Monday, 14th May 2012
Tim Buckley Owen
Software solutions for social customer relationship management are the latest concern for organisations who are finding it difficult to pick the right one. Exploiting the results companies get from their customers is also proving tricky, and getting a full return on investment may be hard to achieve.
Reaching out to your customers using social media continues to exercise analysts and energise vendors. But the problem of which solution to choose isn’t going to go away any time soon.
Companies have some way to go when it comes to their exploitation of social customer relationship management (CRM), it seems. According to a recent survey by Lithium Technologies, a quarter of people expect to hear back from a company when they tweet about a brand or product, whereas only 9% actually do – and over a third expect a response when they “like” a brand on Facebook, although the reality is that well over half never do.
In an earlier survey with MarketingProfs, Lithium also found that that only 18% of marketers had an online community and less than 3% capitalised on Facebook “likes”, even though almost all recognised social media’s value. They wanted to be able to demonstrate that value to executive management, but in fact almost none was satisfied with their ability to measure it.
Now Lithium has an axe to grind – it has customer experience software to flog. But the technology analyst Gartner is a more neutral witness, and it too is concerned at the return that companies are going to be able to achieve on their social CRM investments.
Although sales, marketing and customer service departments are rapidly adopting social CRM applications, Gartner worries that, by the end of 2012, only 50% of Fortune 1000 companies will receive a worthwhile return on investment (ROI). What’s more, of the ones that don’t see a decent return, only 20% will even have the data they need to find out where they’re falling short.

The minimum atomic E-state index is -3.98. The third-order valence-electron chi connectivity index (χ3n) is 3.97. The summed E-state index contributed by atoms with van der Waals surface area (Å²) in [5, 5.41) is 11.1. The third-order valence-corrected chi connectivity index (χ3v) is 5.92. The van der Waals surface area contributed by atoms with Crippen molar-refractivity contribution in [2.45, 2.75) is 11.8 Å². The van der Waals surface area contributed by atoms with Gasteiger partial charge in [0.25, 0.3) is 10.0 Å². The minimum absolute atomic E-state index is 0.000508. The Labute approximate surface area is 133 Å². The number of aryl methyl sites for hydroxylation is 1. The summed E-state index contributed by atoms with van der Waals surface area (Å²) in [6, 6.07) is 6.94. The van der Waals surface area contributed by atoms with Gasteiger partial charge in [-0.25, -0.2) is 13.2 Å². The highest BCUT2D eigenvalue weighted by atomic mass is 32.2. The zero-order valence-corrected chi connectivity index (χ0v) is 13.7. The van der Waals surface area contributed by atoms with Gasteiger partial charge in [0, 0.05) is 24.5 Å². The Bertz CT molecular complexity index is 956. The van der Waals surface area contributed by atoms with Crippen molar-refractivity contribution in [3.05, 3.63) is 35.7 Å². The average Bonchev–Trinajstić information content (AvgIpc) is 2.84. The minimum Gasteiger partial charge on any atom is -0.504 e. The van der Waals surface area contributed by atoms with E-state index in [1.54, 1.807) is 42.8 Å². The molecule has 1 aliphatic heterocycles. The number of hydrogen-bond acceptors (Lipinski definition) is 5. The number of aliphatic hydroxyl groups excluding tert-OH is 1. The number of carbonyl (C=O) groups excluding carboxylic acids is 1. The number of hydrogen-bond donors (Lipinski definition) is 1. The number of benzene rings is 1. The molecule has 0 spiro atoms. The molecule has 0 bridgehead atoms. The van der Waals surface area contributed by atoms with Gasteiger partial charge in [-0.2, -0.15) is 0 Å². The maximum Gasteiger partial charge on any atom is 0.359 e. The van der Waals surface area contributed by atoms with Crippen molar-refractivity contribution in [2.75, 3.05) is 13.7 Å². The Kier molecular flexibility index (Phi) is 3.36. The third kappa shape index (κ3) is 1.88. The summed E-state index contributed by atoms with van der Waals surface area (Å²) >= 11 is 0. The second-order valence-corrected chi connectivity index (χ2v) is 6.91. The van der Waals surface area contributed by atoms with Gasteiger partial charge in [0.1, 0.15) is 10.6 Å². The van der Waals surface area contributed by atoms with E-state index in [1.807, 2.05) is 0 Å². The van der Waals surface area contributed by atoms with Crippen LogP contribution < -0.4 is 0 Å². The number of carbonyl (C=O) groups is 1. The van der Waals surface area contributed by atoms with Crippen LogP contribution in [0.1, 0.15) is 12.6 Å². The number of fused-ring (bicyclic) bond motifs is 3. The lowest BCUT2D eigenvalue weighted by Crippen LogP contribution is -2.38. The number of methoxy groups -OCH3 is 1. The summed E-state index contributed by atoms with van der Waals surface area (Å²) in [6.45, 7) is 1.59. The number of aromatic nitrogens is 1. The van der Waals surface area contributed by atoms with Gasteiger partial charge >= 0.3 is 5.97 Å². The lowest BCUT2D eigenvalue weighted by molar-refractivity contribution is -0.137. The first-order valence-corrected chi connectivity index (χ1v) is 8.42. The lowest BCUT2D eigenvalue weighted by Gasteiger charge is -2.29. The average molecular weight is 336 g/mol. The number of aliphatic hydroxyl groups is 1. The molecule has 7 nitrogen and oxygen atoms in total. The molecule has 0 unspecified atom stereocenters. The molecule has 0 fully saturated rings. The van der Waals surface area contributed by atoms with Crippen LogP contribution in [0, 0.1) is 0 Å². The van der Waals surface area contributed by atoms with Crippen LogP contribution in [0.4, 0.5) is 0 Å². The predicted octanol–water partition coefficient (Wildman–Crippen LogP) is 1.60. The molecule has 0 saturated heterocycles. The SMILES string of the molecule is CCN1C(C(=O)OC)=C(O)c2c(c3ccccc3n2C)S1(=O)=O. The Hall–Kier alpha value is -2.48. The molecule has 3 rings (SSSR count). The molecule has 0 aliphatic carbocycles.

Meanwhile the market for social CRM software is expanding fast (from $850 million in 2011 to a projected $2.1 billion in 2012) and it may not prove easy to find the right vendor. Currently vendors are differentiating themselves by the specialist functions they offer, whereas it’s the ones that can assemble the full toolkit that will be best positioned for success (an issue that has concerned Gartner before – see LiveWire coverage).
In its latest pick of Cool Vendors, Gartner highlights four in social CRM: Badgeville, Hearsay Social, Peer Squared and Vivastream (full report $495). You could be forgiven for not having heard of any of them – Gartner itself warns punters to take into account the risks associated with using these smaller vendors.
And it’s also probably because there are a lot of players to consider (see LiveWire coverage in October and December 2011 for the names of a few more). Even if the final purchase decision will lie with IT heads, information managers could render useful service by offering a view on what’s out there.
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